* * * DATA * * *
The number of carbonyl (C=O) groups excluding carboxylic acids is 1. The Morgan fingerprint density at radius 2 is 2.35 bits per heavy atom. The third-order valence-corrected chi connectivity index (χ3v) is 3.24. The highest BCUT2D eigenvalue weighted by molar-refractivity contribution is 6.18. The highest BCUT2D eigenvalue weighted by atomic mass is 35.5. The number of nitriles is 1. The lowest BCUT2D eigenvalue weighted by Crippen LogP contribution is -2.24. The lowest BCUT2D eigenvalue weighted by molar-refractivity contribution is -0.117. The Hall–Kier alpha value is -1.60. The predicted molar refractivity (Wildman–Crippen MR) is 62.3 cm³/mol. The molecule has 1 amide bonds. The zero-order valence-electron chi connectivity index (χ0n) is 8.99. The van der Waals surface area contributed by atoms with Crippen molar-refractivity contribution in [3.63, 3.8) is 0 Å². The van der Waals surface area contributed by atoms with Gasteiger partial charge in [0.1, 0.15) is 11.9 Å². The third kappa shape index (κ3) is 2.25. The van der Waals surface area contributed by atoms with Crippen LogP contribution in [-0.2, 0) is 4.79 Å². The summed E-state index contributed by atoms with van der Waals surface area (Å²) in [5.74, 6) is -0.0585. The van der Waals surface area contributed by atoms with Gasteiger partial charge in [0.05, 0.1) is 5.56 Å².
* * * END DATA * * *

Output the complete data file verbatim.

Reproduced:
The number of carbonyl (C=O) groups excluding carboxylic acids is 1. The Morgan fingerprint density at radius 2 is 2.35 bits per heavy atom. The third-order valence-corrected chi connectivity index (χ3v) is 3.24. The highest BCUT2D eigenvalue weighted by molar-refractivity contribution is 6.18. The highest BCUT2D eigenvalue weighted by atomic mass is 35.5. The number of nitriles is 1. The lowest BCUT2D eigenvalue weighted by Crippen LogP contribution is -2.24. The lowest BCUT2D eigenvalue weighted by molar-refractivity contribution is -0.117. The Hall–Kier alpha value is -1.60. The predicted molar refractivity (Wildman–Crippen MR) is 62.3 cm³/mol. The molecule has 1 amide bonds. The zero-order valence-electron chi connectivity index (χ0n) is 8.99. The van der Waals surface area contributed by atoms with Crippen molar-refractivity contribution in [3.63, 3.8) is 0 Å². The van der Waals surface area contributed by atoms with Gasteiger partial charge in [0.1, 0.15) is 11.9 Å². The third kappa shape index (κ3) is 2.25. The van der Waals surface area contributed by atoms with Crippen LogP contribution in [-0.2, 0) is 4.79 Å². The summed E-state index contributed by atoms with van der Waals surface area (Å²) in [5.74, 6) is -0.0585. The van der Waals surface area contributed by atoms with Gasteiger partial charge in [0.05, 0.1) is 5.56 Å².